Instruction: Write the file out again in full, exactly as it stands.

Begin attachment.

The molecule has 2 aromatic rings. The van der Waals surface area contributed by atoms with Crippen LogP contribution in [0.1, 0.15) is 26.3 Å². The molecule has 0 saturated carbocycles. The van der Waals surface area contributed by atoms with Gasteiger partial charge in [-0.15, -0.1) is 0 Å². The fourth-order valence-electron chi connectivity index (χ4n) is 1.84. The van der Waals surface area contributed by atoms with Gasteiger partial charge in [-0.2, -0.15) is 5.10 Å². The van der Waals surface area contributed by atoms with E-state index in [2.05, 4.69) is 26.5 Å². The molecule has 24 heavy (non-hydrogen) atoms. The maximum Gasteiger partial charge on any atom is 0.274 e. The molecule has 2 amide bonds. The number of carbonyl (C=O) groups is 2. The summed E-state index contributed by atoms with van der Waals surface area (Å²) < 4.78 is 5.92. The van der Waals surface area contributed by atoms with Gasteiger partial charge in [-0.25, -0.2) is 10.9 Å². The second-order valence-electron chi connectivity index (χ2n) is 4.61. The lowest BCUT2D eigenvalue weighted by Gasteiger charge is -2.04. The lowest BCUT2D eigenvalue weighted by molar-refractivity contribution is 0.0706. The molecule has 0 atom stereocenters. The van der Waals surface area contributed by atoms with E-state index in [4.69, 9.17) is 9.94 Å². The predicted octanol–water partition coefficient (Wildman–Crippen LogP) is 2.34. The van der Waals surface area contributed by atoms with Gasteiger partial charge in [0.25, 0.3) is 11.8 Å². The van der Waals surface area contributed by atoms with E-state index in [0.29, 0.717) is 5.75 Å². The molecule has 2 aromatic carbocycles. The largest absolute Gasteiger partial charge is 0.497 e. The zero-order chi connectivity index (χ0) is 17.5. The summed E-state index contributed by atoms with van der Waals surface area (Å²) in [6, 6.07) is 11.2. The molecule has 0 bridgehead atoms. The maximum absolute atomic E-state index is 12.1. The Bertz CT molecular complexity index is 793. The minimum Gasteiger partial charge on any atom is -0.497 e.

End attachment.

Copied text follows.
The molecule has 2 aromatic rings. The van der Waals surface area contributed by atoms with Crippen LogP contribution in [0.1, 0.15) is 26.3 Å². The molecule has 0 saturated carbocycles. The van der Waals surface area contributed by atoms with Gasteiger partial charge in [-0.15, -0.1) is 0 Å². The fourth-order valence-electron chi connectivity index (χ4n) is 1.84. The van der Waals surface area contributed by atoms with Gasteiger partial charge in [-0.2, -0.15) is 5.10 Å². The van der Waals surface area contributed by atoms with E-state index in [2.05, 4.69) is 26.5 Å². The molecule has 24 heavy (non-hydrogen) atoms. The maximum Gasteiger partial charge on any atom is 0.274 e. The molecule has 2 amide bonds. The number of carbonyl (C=O) groups is 2. The summed E-state index contributed by atoms with van der Waals surface area (Å²) < 4.78 is 5.92. The van der Waals surface area contributed by atoms with Gasteiger partial charge in [-0.25, -0.2) is 10.9 Å². The second-order valence-electron chi connectivity index (χ2n) is 4.61. The lowest BCUT2D eigenvalue weighted by Gasteiger charge is -2.04. The lowest BCUT2D eigenvalue weighted by molar-refractivity contribution is 0.0706. The molecule has 0 atom stereocenters. The van der Waals surface area contributed by atoms with E-state index in [4.69, 9.17) is 9.94 Å². The predicted octanol–water partition coefficient (Wildman–Crippen LogP) is 2.34. The van der Waals surface area contributed by atoms with Gasteiger partial charge in [0.25, 0.3) is 11.8 Å². The van der Waals surface area contributed by atoms with E-state index in [0.29, 0.717) is 5.75 Å². The molecule has 2 aromatic carbocycles. The largest absolute Gasteiger partial charge is 0.497 e. The zero-order chi connectivity index (χ0) is 17.5. The summed E-state index contributed by atoms with van der Waals surface area (Å²) in [6, 6.07) is 11.2. The molecule has 0 bridgehead atoms. The maximum absolute atomic E-state index is 12.1. The Bertz CT molecular complexity index is 793. The minimum Gasteiger partial charge on any atom is -0.497 e.